Any outstanding replies can be posted or sent directly to the facilitator and these will be sent on to the host.
The facilitator will arrange for a summary to be produced which will show clearly the questions asked and by whom and the responses made by the hotseat host and send a summary of the dialogue to the hotseat host for approval. This will then be published to the document library
Adapted from the National School of College Leadership Hotseat Guide
Have you been thinking about content curating for your online group or community?
So why should you currate content? Well one of the roles that are mentioned in Dion Hinchcliffes jack of all trades is content management.
And content curation fits nicely into this area.
Having the facilitators flagging interesting content to the group is always a good thing, and there are a few simple things that you can use to make it easy for you.
After a while it could just be one or two clicks and a new piece of content could be available in your online group.
I’ll explain how you can do it.
Everyday you will now receive an email with a summary from across the web on your chosen topic. You will start to see the same people talking about your subject or specific websites dedicated to the topic.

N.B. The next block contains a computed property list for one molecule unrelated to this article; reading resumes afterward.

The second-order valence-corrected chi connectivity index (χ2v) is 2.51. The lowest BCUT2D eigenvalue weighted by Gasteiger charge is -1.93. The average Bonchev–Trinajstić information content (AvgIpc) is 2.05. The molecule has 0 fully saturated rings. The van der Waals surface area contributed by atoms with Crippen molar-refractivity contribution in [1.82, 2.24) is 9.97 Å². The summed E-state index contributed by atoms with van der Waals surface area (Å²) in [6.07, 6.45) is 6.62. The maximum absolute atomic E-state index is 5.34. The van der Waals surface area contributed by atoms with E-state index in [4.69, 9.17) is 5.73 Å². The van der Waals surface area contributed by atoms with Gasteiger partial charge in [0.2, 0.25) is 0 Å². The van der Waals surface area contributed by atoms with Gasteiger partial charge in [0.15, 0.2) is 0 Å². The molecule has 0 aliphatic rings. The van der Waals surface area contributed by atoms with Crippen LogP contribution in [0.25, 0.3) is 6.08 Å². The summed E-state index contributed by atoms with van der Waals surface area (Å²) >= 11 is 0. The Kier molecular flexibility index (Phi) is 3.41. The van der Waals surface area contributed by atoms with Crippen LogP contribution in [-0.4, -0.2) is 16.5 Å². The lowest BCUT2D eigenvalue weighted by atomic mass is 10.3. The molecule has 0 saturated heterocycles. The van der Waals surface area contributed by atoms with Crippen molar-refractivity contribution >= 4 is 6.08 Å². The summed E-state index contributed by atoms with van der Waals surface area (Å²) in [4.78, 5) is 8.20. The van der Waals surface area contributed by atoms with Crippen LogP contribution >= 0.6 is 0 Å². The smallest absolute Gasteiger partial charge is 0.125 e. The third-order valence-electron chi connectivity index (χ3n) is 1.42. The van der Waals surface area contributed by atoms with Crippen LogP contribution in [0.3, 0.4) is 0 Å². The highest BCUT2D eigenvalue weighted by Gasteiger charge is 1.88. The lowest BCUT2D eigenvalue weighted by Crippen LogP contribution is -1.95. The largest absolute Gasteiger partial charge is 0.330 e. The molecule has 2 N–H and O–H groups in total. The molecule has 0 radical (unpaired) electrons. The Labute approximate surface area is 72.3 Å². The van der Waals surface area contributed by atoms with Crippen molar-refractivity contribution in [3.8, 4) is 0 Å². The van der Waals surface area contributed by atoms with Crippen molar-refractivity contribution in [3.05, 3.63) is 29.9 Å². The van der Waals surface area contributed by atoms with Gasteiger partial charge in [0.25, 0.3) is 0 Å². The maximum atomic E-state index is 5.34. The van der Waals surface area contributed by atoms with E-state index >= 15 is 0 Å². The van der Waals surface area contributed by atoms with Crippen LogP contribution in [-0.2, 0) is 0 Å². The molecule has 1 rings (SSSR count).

Next to Google Reader. If you have started to see the same people and websites appearing in your Google Alerts why not subscribe to their RSS Feed. Also Google will start to recommend blogs and websites to follow based on your feeds.
Really Google Alerts and Google Reader are the content collection stages. Now you get onto the content curation.
I have been using a website called ScoopIt. Which is a content curation site which creates an online magazine of content that you believe is interesting. But allows you to embed it into websites in a similar way as a YouTube video or to create a RSS feed which can be used with other sites to be embedded into a website.
But allows you to embed it into websites in a similar way as a YouTube video
Or to create a RSS feed which can be used with other sites to be embedded into a website.
And this is where Blastacasta comes in
You can add the RSS Feed into Blastacasta
And customise it in Blastacasta before taking the embed code to use in your group.
Please note to use the I frame version of the widget.
This is how it could look in your group
It sounds a lot more complicated to set up than it actually is.
Curating your content.
I also have a widget for Scoopit set up on my web browser toolbar, which is really helpful. So I can see a piece of interesting content. And within about 15 secs I can have it on my group.
This is how you I it.
Stage 1 – You find an interesting article, document or blog via Google alerts or Google reader.
Stage 2 – Select the Scoopit widget on your browser.
And this will open
90% of the time the title and content will be automatically filled in.
Stage 3 – Select Publish.
This will now appear in the group where you have added the widget from Scoopit or Blastacasta.